Osho : Maneesha, in the long history of Zen there are milestones. Mahakashyapa is the first, but not much is known about him – in Buddhist scriptures he is mentioned only once. Just one mention and yet he is regarded as the greatest disciple of Gautam Buddha.
For twenty years he has not spoken a single word, no question, just sat by the side of Gautam Buddha. Even Gautam Buddha is concerned: ”This is a strange fellow – he has not even said hello; there are thousands of monks, they all come with questions, problems, but this man seems to have no questions.” But in that utter silence, everything happened.
Mahakashyapa was immensely courageous to be utterly silent for twenty years, not even to ask the master, but just to wait: ”Whenever the time is ripe, the master will deliver the truth.” And it happened, and it happened in a strange way.
The emperor Prasenjita has come to offer Gautam Buddha some flowers out of season. And at the same time a great philosopher, whom Prasenjita has up to now believed to be his teacher, has come with Prasenjita.
Prasenjita introduced his teacher, Maulingaputta, and said to Gautam Buddha, ”I offer my gratitude that you are staying in my kingdom; just let me know if anything is needed by the great assembly of monks. One thing more I ask you: I have brought my teacher, Maulingaputta, and he has come with his five hundred followers.
He is a great philosopher, a man of tremendous knowledge, very articulate in discussing things. I pray to you to give him a chance to discuss ultimate problems with you.”
Gautam Buddha turned to Maulingaputta and said, ”I am ready. But are you ready?”
Maulingaputta could not understand what readiness was needed.
Gautam Buddha said, ”Readiness means, are you capable of being silent, utterly silent, not a single thought passing through your mind?”
He said, ”Thought is my life, I am a thinker; philosophy is my profession. All that I know about mind is that it is a thinking process. Beyond that I don’t know any silence you are talking about.”
Then Buddha said, ”You are not ready. And it will be a very strange conversation. From the hilltop I will be shouting to you, and from the dark valleys you will be answering me – without understanding me. So first, let us come to a point where our consciousnesses are at the same level.”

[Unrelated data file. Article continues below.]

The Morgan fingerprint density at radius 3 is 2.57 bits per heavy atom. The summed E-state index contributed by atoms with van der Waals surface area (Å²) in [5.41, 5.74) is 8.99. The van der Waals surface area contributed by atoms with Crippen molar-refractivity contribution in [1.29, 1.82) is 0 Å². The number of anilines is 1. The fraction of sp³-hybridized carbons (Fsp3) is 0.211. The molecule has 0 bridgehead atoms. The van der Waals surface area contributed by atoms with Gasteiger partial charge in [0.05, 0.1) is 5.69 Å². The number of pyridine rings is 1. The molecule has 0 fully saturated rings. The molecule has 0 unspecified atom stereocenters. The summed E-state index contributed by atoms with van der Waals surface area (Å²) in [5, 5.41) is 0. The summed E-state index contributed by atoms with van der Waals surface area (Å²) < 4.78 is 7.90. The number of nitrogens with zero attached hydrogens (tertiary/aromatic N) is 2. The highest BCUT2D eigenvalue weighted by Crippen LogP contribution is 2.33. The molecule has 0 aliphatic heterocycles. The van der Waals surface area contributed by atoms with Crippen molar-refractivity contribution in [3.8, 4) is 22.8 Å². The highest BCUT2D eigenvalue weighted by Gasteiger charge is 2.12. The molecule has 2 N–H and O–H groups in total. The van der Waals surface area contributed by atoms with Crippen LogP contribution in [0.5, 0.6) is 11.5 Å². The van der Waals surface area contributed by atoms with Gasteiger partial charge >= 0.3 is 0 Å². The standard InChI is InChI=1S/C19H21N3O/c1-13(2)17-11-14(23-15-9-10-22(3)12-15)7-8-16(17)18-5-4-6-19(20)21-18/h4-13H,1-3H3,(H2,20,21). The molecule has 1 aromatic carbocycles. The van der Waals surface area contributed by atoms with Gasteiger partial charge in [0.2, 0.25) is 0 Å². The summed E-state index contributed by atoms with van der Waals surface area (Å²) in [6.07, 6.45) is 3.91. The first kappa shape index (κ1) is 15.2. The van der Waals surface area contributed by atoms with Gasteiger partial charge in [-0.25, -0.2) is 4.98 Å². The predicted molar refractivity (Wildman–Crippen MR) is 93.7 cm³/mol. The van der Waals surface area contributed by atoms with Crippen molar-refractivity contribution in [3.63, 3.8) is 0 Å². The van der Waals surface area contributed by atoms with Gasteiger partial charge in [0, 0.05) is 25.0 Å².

It was convincing, and even Prasenjita said, ”Gautam Buddha is right. But what is to be done?”
Gautam Buddha said, ”Nothing has to be done. Just sit silently by my side for two years. Many people will come and go, and ask – you don’t bother about anything. Your work is simply to watch and be silent. Not a single word for two years.”
At this moment Mahakashyapa, sitting under a tree, started laughing hysterically, could not manage… The whole assembly was shocked – they had never heard him even speak, he did not speak to anybody. You might say something, he would not answer; he would not take note of anybody. People had accepted him as a strange fellow. But what happened? Suddenly, out of nowhere… And he laughed, such beautiful laughter, resounding in that silence of the assembly.
Maulingaputta said, ”Why is your disciple laughing?”
Buddha said, ”You can ask him yourself.” This is the only mention of Mahakashyapa.
Mahakashyapa said, ”I am laughing because this fellow is tricky. He tricked me also, in the same way he is trying it on you. But now he has become old, so he is saying only two years; I had to remain silent for twenty years. If you really want to ask the questions, ask now. After two years it will be too late.” This is the only mention.
And when Prasenjita offered flowers, Buddha called Mahakashyapa and gave those flowers to him. And he said, ”What could be said through words, I have said to everybody. What could not be said through words, but only through silence, I have imparted to Mahakashyapa.”
This made him the first Zen master. But besides this, there is no other mention of him.
Perhaps silence remained his method. Many must have become enlightened sitting by his side, but nothing was said. He was a silent master. So there is no record left. Then the second great departure – there have been many others – but the second great departure from the past is Bodhidharma. He was even more strange than Mahakashyapa. He is the sixth in
the line of Zen patriarchs.
After Bodhidharma, Nansen is a new point of departure. He opens Zen to a wider variety, he gives Zen more dimensions. It is no more a small stream, but becomes an ocean.